Jump to content

3rd night and very discouraged

First Year   (1,428 Views 7 Comments)
by imanurse4u imanurse4u (New Member) New Member

462 Visitors; 5 Posts

advertisement

I just got finished with my third night at my first job (new grad). I was hired on a busy med surg floor. I was the last of 8 new grads to get hired on this floor, so it was hard to finding me a preceptor...guess im just feeling down about nursing......I try to ask questions and my preceptor talks down to me like im stupid and tells me im too slow. im not even given a chance to look for things bc if I don't do it fast enough she snaps at me. I do really try...i wish I was faster and knew Everything but I don't...i didn't get an iv on the first try...so its you could only imagine what was said.... I left with my confidence low...hoping things get better.

Share this post


Link to post
Share on other sites

chevyv has 20+ years experience and works as a Behavioral Health.

16,846 Visitors; 1,644 Posts

Sounds like a poor preceptor. Back to the thread about nurses eating their young. I hate being a new nurse. I've had so many preceptors, whoevers on gets me! Sucks. Everyone does things differently. Good luck!

Share this post


Link to post
Share on other sites

2,197 Visitors; 50 Posts

That sounds like a very poor preceptor. Stay encouraged, you made it through nursing school. Now it's time for a different type of learning. On top of that you found a job. It's going to be hard, awful, wonderful, and inspiring all at once. You'll experience absolute lows, and highest highs all within the same shift. So what if you didn't get an IV in the first try? I know your preceptor hasn't hit every IV in her life either. Take a deep breathe. It's only the 3rd night out of about 40 more years of working. You'll learn in time, and come into your own. Good luck, you can make it.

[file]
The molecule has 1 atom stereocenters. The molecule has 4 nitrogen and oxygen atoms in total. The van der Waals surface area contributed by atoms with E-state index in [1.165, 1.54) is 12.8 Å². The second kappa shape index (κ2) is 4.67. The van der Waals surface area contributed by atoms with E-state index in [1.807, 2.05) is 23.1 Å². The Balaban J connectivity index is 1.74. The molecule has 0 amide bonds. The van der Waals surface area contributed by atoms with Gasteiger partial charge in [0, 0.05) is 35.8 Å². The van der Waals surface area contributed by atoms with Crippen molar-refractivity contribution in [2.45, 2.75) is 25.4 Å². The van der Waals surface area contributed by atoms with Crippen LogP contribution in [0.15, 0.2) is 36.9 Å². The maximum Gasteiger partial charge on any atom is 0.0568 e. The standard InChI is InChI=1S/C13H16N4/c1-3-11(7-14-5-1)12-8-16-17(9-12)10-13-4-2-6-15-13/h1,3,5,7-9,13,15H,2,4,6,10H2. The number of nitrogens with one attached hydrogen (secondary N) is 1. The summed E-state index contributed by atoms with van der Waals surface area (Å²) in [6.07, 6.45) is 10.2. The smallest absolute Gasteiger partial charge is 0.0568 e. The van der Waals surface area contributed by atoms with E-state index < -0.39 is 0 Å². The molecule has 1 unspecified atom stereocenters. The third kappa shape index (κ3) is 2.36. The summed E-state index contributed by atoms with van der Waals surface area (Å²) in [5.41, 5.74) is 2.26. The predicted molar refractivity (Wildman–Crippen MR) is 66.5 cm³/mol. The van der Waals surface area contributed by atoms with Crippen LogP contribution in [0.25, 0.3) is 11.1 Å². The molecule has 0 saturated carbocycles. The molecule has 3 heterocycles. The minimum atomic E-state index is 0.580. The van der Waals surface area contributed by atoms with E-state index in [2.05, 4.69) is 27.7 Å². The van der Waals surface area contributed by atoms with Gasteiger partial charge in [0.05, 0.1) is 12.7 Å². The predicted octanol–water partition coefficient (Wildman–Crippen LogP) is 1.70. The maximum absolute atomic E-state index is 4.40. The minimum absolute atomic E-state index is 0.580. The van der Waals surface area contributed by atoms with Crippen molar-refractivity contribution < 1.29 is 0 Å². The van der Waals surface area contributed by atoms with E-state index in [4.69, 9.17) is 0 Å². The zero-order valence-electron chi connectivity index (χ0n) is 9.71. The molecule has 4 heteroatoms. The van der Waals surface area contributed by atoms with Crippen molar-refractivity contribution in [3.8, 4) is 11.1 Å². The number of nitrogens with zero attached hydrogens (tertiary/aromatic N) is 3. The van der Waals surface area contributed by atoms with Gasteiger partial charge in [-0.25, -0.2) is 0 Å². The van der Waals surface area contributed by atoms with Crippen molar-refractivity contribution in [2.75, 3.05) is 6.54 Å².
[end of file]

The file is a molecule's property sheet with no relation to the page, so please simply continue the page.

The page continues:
Share this post


Link to post
Share on other sites

Ace587RN works as a Registered Nurse.

5,134 Visitors; 602 Posts

a poor preceptor. my first job was like that. I left after the first month

Share this post


Link to post
Share on other sites

462 Visitors; 5 Posts

I just wanted to say thanks everyone...at least I don't feel completely alone...i have to say the last shift wasn't any better (prob worse). From the admission that was thrown at me to do (never done one or seen one) alone....and then being snapped at bc it took an hour to complete....to constantly being talked about by none other (not going to let words bother me). I feel like she wants to overwhelm me...gets annoyed now if I ask a question. Tells me (literally) I need to do 20 things at once then gets mad when I haven't done EVERYTHING in a 5 minute span...im just overwhelmed now...dreading going back to be put thru 12 more hours of that. I like the floor and pts but the stress im under is very bad...idk...guess im an easy target...caring, soft spoken, and an optimist (not today tho, just feeling down)...i can tell she feeds off of that...but I just am not a mean person who draws that satisfaction :(

Share this post


Link to post
Share on other sites

GuatericanNurse works as a CNA.

2,966 Visitors; 77 Posts

Are you stuck with this ONE preceptor? Any chance you can get a different nurse to precept you? If I were you, I would definately talk to the other new grads and see if there is any chance you can work with someone else. Or even talk to your manager! This doesnt sound like a healthy environment for learning! You're a new grad for crying out loud! Of COURSE you dont know how to do an admission by yourself! Of COURSE you dont know where everything is located! Sheesh! This woman does not sound very supportive. I hope it gets better for you!

Share this post


Link to post
Share on other sites
advertisement

421 Visitors; 1 Post

I agree that you really need to talk to the charge nurse or unit manager. Being a new nurse is really tough and having a clinical coach that is making it tougher is a good way to burn out and demotivate new employees, which in the long run increases turnover and lowers morale for everybody. I have been a clinical coach/preceptor for many students and new employees and try really hard to be supportive, to help build on strengths and address weakness as tactfully as possible. It is the coach's job to help the new employee to succeed and that means supporting, not beating them down. Your preceptor is not doing that and the manager needs to know so that she does not continue to drag people down. Hang in there, it gets better, and when you are in the role of clinical coach/preceptor some day, remember how she made you feel and how unhelpful it is.

Share this post


Link to post
Share on other sites
  • Recently Browsing 0 members

    No registered users viewing this page.

×